The narrative of transition assumes that before surgery we find our bodies physically repulsive and will locate pleasure only after our genitals are changed. To some extent this is true, particularly in the immediate aftermath of vaginoplasty. Masturbation was the defining process through which I explored my vagina and overcame my fears about life after gender-confirmation surgery. The tip of my penis, reduced down to the size of a pea, was supposed to be my magical button, refashioned and placed as a clitoral stand-in, a pseudo clit of sorts. But five weeks after surgery, skin grew over my clit, denying me access to easy pleasure. (I’m not sure if this is a normal part of the process, as I received little guidance or follow-up outside of checking for depth and capacity.) My clit looks up at me, like a pearl ingested in the flesh of an oyster. Though my healing pea-sized clit eased my initial feelings of bodily dysphoria, there was no handbook on how to care for, live with, and have sex with my new vaginal space. Fuck, even a microwave comes with recipe hints and tips, but doctors think it’s enough to send trans folks out into the world without a word about pleasure or what’s gone and how what’s left might function. I was sent home from the hospital with a single sheet that outlined when I could start doing certain activities such as driving or thinking about having sex. The only postsurgical advice given to me by friends and others who had had the procedure was: “Don’t expect sex to be the same. It’s different, deeper, and more spiritual for women.” But there’s no real conversation about the struggle most trans women will have with being fucked.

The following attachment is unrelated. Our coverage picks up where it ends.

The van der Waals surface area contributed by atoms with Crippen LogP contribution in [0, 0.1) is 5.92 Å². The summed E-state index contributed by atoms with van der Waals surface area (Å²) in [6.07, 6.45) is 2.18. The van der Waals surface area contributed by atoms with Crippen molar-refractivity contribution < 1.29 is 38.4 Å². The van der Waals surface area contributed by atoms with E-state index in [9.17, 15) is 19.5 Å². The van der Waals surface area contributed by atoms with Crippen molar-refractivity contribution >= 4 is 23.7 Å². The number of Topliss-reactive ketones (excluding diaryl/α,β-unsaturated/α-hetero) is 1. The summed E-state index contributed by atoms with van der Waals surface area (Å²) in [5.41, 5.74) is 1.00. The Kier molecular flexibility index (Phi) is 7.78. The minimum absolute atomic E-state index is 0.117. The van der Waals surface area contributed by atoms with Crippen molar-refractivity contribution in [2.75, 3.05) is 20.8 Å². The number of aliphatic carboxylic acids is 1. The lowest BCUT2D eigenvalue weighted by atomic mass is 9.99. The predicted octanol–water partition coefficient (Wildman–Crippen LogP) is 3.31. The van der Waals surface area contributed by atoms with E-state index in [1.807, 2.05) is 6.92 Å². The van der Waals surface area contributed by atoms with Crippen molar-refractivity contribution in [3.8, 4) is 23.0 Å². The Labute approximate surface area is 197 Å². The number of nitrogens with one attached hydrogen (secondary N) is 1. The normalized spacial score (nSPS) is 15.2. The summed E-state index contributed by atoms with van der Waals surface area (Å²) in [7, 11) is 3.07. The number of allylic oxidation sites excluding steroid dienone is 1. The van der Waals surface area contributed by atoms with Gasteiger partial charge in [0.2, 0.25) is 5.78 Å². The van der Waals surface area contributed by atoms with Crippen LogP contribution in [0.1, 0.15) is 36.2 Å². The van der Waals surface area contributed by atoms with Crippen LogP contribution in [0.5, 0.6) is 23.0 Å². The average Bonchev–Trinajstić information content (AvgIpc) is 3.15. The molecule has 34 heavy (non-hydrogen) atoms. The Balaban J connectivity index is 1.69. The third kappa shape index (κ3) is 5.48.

We don’t naturally lubricate and our caverns are finite, so it’s hard to relax in a way that might precipitate pleasure. Psychiatrists and surgeons consistently discuss visual dysphoria with patients, but they should also address life after surgery with a focus on receiving and giving pleasure. Trans women are sent off knowing that their new genital configurations look as real as can be, but with little information about caring for them. How, for example, do we discuss our prostates? How do we discuss proper medical care with family doctors who exclaim, “I’ve never seen one before!” Big squirting orgasms are good for the soul and body and could do much more holistic good for dysphoria than merely looking the part. I want the surgical process to prioritize pleasure and orgasms, not just for those lucky few but for all. I knew that I wanted my growth as a transgender person to be about more than a realistic cavity: I wanted to explore my sexuality and my body on my own terms. I’ve worked at this through masturbation, through connections, through trial and error.
My sex-toy collection is growing. I recently bought a prostate stimulator to explore a space I previously rejected because I saw it as “male.” I use my writing and interviews with other trans women to accept a body shaped by both sets of sex hormones. I know now that an honest conversation about the limitations of my refashioned cock, about its potential for pleasure and not its resemblance to the real thing, would’ve helped me better understand my body, what it’s capable of, and what I can accept. It seems strange that to keep society happy with its binary constructs, we have created surgery based on facsimile rather than pleasure: In trying to look just like cisgender women, we’re resolving their dysphoria, not ours.